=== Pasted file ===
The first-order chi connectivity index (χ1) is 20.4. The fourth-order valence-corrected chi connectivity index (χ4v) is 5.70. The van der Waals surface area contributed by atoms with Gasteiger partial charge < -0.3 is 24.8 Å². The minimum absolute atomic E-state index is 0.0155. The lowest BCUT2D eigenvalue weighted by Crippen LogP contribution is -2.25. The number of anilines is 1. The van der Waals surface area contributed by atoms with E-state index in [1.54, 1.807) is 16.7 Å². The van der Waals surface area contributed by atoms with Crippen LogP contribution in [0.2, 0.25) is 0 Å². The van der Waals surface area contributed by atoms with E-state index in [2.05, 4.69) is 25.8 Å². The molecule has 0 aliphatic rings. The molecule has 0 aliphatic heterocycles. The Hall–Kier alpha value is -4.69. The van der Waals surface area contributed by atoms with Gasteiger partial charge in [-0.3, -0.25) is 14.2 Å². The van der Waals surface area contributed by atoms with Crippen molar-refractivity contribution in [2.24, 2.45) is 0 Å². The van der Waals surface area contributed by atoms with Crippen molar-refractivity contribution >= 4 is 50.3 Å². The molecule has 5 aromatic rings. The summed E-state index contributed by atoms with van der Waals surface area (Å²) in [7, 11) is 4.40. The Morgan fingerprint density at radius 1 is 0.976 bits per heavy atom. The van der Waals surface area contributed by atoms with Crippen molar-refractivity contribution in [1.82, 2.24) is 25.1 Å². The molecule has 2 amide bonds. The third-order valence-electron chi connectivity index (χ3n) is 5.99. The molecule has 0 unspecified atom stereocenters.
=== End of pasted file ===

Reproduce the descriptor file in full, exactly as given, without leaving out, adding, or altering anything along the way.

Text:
The first-order chi connectivity index (χ1) is 20.4. The fourth-order valence-corrected chi connectivity index (χ4v) is 5.70. The van der Waals surface area contributed by atoms with Gasteiger partial charge < -0.3 is 24.8 Å². The minimum absolute atomic E-state index is 0.0155. The lowest BCUT2D eigenvalue weighted by Crippen LogP contribution is -2.25. The number of anilines is 1. The van der Waals surface area contributed by atoms with E-state index in [1.54, 1.807) is 16.7 Å². The van der Waals surface area contributed by atoms with Crippen LogP contribution in [0.2, 0.25) is 0 Å². The van der Waals surface area contributed by atoms with E-state index in [2.05, 4.69) is 25.8 Å². The molecule has 0 aliphatic rings. The molecule has 0 aliphatic heterocycles. The Hall–Kier alpha value is -4.69. The van der Waals surface area contributed by atoms with Gasteiger partial charge in [-0.3, -0.25) is 14.2 Å². The van der Waals surface area contributed by atoms with Crippen molar-refractivity contribution in [2.24, 2.45) is 0 Å². The van der Waals surface area contributed by atoms with Crippen molar-refractivity contribution >= 4 is 50.3 Å². The molecule has 5 aromatic rings. The summed E-state index contributed by atoms with van der Waals surface area (Å²) in [7, 11) is 4.40. The Morgan fingerprint density at radius 1 is 0.976 bits per heavy atom. The van der Waals surface area contributed by atoms with Crippen molar-refractivity contribution in [1.82, 2.24) is 25.1 Å². The molecule has 2 amide bonds. The third-order valence-electron chi connectivity index (χ3n) is 5.99. The molecule has 0 unspecified atom stereocenters.